Antonio Ricardo D. Rodrigues (1951–2020)
Antonio Ricardo Droher Rodrigues passed away in Campinas, Brazil, on 3 January 2020, at the age of 68. Known to his friends and colleagues as Ricardo, he was the Project Leader responsible for constructing the synchrotron light sources at the Brazilian Synchrotron Light Laboratory (LNLS), now considered the greatest Brazilian achievement of experimental science and technology.
Ricardo began his research activities in 1974 at the X-ray Optics Laboratory of the Physics Department at the Federal University of Paraná, Curitiba, Brazil. He obtained his PhD in Physics at King’s College, University of London, UK, under the supervision of Michael Hart, from 1976 to 1979. In his thesis, titled ‘X-ray optics for synchrotron radiation’, Ricardo proposed and characterized two-crystal monochromators with nearly parallel crystallographic planes for efficient harmonic rejection of X-rays, which are currently used in many synchrotron beamlines. He carried out the experimental part of his thesis at HASYLAB in Hamburg, Germany, by 1978, thus becoming the first Brazilian user of a synchrotron light facility.
Soon after his return from the UK to Brazil in 1981, Ricardo participated in the Synchrotron Radiation Project, the precursor organization that led, in 1986, to the creation of LNLS. Ricardo joined LNLS from the very beginning and became the Project Leader responsible for the construction of the first LNLS synchrotron light source, based on a 1.37 GeV electron storage ring named UVX. This second-generation synchrotron source was commissioned in 1997. Since then, it was in successful operation until 2019. The UVX synchrotron light source was the first in operation in the southern hemisphere. In addition to his decisive role in the construction of the UVX source, Ricardo collaborated actively on the design of new instrumentation for several beamlines and experimental stations.
In recognition of Ricardo’s great scientific and technological accomplishments, he received the title of ‘Comendador da Ordem Nacional do Mérito Científico’ awarded by the President of Brazil.
In 2009, Ricardo became Project Leader of the team responsible for the design and construction of the second LNLS synchrotron light source, Sirius, a 3.0 GeV fourthgeneration source, which started its commissioning by mid-2019. This new state-of-the-art project presented great challenges related to engineering issues that were unprecedented not only in the Brazilian context but also worldwide. Ricardo and his team overcame these challenges by applying, in many cases, original ideas and using predominantly Brazilian technology.
The contribution of Ricardo’s achievements to the development of Brazilian science and technology was of paramount importance. This is evident after 22 years of operation of the UVX synchrotron source and associated beamlines. Between 1997 and 2019 the LNLS UVX source was used by more than 6000 researchers from many fields of science and their results have been explored in hundreds of Master and PhD theses. The LNLS user community, including many crystallographers from Brazil and other Latin American countries, benefited greatly from the fruits of Ricardo’s work.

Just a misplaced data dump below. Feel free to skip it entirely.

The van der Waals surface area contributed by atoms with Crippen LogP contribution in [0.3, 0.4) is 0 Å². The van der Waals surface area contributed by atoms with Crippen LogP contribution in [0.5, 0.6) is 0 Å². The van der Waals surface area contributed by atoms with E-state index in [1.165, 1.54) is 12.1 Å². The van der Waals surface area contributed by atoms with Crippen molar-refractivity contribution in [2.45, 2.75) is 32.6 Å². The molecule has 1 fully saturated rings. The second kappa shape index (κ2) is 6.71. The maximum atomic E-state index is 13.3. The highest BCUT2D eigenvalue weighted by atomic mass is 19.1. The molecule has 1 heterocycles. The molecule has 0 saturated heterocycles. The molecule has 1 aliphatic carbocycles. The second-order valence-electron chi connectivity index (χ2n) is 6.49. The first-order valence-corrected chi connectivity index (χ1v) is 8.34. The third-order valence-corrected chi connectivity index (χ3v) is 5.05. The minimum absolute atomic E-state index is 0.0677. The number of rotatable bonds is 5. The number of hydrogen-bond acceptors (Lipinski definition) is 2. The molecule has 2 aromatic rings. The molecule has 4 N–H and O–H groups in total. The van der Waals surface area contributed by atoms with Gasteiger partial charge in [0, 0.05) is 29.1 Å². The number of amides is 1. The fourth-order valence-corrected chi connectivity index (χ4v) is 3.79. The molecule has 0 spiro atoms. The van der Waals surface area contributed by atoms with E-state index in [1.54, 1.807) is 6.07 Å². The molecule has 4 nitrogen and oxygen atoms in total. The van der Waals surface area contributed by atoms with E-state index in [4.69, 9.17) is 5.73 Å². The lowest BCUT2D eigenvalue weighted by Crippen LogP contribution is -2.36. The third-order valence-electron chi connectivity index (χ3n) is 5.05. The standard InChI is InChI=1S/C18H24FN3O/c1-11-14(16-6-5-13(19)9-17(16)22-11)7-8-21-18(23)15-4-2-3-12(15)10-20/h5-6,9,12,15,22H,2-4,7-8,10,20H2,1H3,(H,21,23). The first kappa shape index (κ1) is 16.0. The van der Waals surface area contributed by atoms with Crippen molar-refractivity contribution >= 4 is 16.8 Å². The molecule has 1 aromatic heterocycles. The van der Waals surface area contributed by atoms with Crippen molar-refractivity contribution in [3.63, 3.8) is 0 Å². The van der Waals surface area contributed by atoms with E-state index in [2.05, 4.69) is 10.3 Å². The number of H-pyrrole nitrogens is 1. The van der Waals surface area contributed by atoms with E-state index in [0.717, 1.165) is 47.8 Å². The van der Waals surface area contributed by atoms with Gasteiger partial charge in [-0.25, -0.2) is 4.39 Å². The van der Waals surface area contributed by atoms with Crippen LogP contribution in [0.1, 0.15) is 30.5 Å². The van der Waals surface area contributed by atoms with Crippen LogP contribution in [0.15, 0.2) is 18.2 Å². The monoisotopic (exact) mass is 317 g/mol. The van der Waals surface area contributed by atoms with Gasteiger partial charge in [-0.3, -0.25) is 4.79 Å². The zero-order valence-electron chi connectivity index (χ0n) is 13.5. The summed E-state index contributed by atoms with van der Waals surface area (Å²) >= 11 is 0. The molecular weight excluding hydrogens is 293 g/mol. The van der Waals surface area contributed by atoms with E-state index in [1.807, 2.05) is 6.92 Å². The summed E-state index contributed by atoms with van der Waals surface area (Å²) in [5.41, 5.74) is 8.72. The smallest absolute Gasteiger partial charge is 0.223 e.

I met Ricardo for the first time in Warsaw during the Eleventh Congress of the International Union of Crystallography (IUCr) in 1978. At that time, he told me about his pioneering investigations on harmonic-free two-crystal monochromators for X-rays. During my initial engagement with the early Brazilian Synchrotron Radiation Project in Rio de Janeiro (1982–1986), later on as Adjoint Director of LNLS (1986–1997), and finally as a frequent LNLS user, I have always appreciated Ricardo’s outstanding competence, extreme dedication and excellent personal qualities. In my last contact with him in late December 2019, he told me with serenity and restrained satisfaction that the fourth-generation 3.0 GeV Sirius source had just reached its nominal electron energy and first preliminary experiments of X-ray transmission imaging had been carried out. Sadly, Ricardo passed away a few days later.
People who were lucky enough to meet and know Ricardo consider that, besides being an exceptional professional, he was also a human being with unique qualities. Cylon Gonçalves da Silva, Director of LNLS from 1986 until 1998, summed up everyone’s feelings about his departure from this world as follows: ‘‘Ricardo left a vacuum, not only in Brazilian science and technology, but also in the hearts of his wife, his daughter, his two sons, his family and his innumerable friends. His death reminds us of the ancient Greeks reflections that only after death can you tell if a man was happy. Looking at his legacy, Ricardo certainly could say he was happy. And all of us, family and friends, scientists and technicians, old and young students, who benefited from his immense contributions to our personal and professional lives, can, in a small measure, feel happy for having been part of his happiness. The vacuum in our hearts becomes an equally immense space full of light. And this is the great legacy of Ricardo to Brazil and to all of us: the intense brightness of synchrotron light. Without him, it is hard to imagine that it would exist today.’’
This article was originally published in J. Synchrotron Rad. (2020). 27, 1753–1754.
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